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let's get some LIFE PRO TIPS going, /fit/izens.
>Put smelly shoes in a plastic bag and put them in the freezer over night, the cold will kill the bacteria and stop the smell
>Condoms are far cheaper than child support
>Hold your breath to quickly deflate a boner
>Never trust a fart in public or in the company of a pretty lady. Not even once
>Shaving your balls is much easier when you have a hard one
>After you get the spare tire on, there's still a chance that your spare is flat or close to flat as well, since it's been sitting in your trunk for a long time. However, the mechanic you take your dead tire to can fill it up for free if you just ask
>Keep a small trashcan in your bathroom for ladies you have over
>Do you tend to get sweaty on your morning commute via public transportation or walking?
>Don't put on your tie until you get to your office building. Do it in a restroom and use the chance to run a comb through your hair. Your shirt collar will stay cleaner, too
>You never know when you'll need a change of clothes at the office. It's wise to keep a spare shirt, belt, and/or shoes in your desk
>Buy high quality tools, and you'll only have to buy them once.
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I read this in the newspaper yesterday (pulled it through google translate) and I thought I'd post it here.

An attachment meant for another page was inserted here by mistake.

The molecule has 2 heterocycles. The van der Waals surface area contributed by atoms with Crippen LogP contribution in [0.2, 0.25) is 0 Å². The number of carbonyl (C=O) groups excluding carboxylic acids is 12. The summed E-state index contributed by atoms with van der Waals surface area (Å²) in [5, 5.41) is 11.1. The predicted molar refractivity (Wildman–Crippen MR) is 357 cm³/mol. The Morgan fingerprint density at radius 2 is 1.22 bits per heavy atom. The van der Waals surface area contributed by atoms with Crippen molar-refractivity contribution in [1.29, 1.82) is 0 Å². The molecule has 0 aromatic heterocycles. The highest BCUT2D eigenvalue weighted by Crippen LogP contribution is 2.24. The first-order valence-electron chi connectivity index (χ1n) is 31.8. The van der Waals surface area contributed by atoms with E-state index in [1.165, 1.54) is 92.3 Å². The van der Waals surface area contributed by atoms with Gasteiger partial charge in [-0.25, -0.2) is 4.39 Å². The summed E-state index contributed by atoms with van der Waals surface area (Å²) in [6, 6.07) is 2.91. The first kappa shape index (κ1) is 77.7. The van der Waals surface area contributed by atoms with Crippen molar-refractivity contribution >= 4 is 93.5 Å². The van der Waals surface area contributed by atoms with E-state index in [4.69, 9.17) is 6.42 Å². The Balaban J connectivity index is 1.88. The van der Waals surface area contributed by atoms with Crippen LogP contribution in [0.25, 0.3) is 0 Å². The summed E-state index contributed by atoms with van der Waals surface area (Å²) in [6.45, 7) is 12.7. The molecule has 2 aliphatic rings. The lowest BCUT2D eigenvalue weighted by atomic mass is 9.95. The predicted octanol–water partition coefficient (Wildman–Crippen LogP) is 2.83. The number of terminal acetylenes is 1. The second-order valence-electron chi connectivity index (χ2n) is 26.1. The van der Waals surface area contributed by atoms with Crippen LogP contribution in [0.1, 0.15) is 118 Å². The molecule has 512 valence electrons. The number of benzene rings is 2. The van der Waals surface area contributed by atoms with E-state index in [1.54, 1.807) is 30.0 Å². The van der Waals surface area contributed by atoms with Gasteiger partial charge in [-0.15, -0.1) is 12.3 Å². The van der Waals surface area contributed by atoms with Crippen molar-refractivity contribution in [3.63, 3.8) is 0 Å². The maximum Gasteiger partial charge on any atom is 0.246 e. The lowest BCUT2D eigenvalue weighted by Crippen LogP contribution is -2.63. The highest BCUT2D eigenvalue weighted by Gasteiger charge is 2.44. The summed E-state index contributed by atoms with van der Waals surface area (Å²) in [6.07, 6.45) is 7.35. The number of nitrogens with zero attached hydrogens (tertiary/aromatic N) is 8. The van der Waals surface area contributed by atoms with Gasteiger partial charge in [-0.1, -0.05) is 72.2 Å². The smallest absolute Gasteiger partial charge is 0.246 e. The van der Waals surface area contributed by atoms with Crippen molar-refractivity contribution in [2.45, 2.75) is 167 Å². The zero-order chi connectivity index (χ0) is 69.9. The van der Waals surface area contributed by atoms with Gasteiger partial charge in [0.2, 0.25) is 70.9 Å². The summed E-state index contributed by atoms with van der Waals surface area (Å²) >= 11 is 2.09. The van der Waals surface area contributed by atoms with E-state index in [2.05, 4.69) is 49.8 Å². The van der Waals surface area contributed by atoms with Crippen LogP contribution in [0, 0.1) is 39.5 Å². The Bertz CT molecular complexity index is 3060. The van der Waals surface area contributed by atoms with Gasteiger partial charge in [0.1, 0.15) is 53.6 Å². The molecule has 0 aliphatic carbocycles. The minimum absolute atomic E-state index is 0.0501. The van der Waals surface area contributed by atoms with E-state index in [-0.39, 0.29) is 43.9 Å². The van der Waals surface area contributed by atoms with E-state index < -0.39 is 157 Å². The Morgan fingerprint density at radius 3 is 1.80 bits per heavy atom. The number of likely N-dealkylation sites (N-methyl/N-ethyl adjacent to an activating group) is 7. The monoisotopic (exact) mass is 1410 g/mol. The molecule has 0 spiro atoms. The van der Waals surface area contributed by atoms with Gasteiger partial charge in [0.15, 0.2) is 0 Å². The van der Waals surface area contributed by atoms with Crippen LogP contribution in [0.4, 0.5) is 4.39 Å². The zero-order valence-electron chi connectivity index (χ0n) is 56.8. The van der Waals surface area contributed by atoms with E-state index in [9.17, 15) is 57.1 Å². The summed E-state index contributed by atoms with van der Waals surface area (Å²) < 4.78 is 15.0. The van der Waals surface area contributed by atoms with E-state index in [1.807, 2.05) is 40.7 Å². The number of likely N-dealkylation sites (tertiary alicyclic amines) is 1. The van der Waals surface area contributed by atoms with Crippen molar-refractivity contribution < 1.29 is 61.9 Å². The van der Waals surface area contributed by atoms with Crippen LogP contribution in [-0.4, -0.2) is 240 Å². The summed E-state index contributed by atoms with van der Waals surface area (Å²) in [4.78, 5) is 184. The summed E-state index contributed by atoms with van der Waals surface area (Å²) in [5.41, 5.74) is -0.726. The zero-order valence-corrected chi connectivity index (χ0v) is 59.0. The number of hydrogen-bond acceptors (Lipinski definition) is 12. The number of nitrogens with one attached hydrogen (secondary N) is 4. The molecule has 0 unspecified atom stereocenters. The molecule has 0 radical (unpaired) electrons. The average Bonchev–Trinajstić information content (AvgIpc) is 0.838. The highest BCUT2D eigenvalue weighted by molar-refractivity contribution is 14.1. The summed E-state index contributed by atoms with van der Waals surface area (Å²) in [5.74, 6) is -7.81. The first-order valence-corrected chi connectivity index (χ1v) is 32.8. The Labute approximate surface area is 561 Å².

Obesity still unhealthy
British and American newspapers rejoiced last week that a BMI up to 10 pounds overweight is healthy, and even can lead to a longer life, but Dutch experts see that completely different.
The media responded to a meta-analysis in the authoritative Jama, the Journal of the American Medical Association. It was looked at almost a hundred previous studies on the relationship mortality and obesity, measured in BMI. A group of people with a certain degree of overweight (BMI under 25) did not appear to die earlier than the group of average weight and underweight, and even live longer.
But under these statistical figures is another story, warn VU professor of Nutrition and Obesity Jaap Seidell and Frank Visseren, UMC internist and Professor of Vascular Medicine. "There is certainly no dispensation for obesity."
In the meta-study are few studies of Seidell taken including a study of 50,000 people aged 40 to 12 years were followed. What the figures and concluded distorts, he argues, for example, the areas included group (chronically) ill people who typically has a low weight, as heavy smokers. "People in this group died earlier than overweight people." Another study involved 65s who only recently were followed. "There too we found no association between BMI and mortality but between waist circumference and mortality."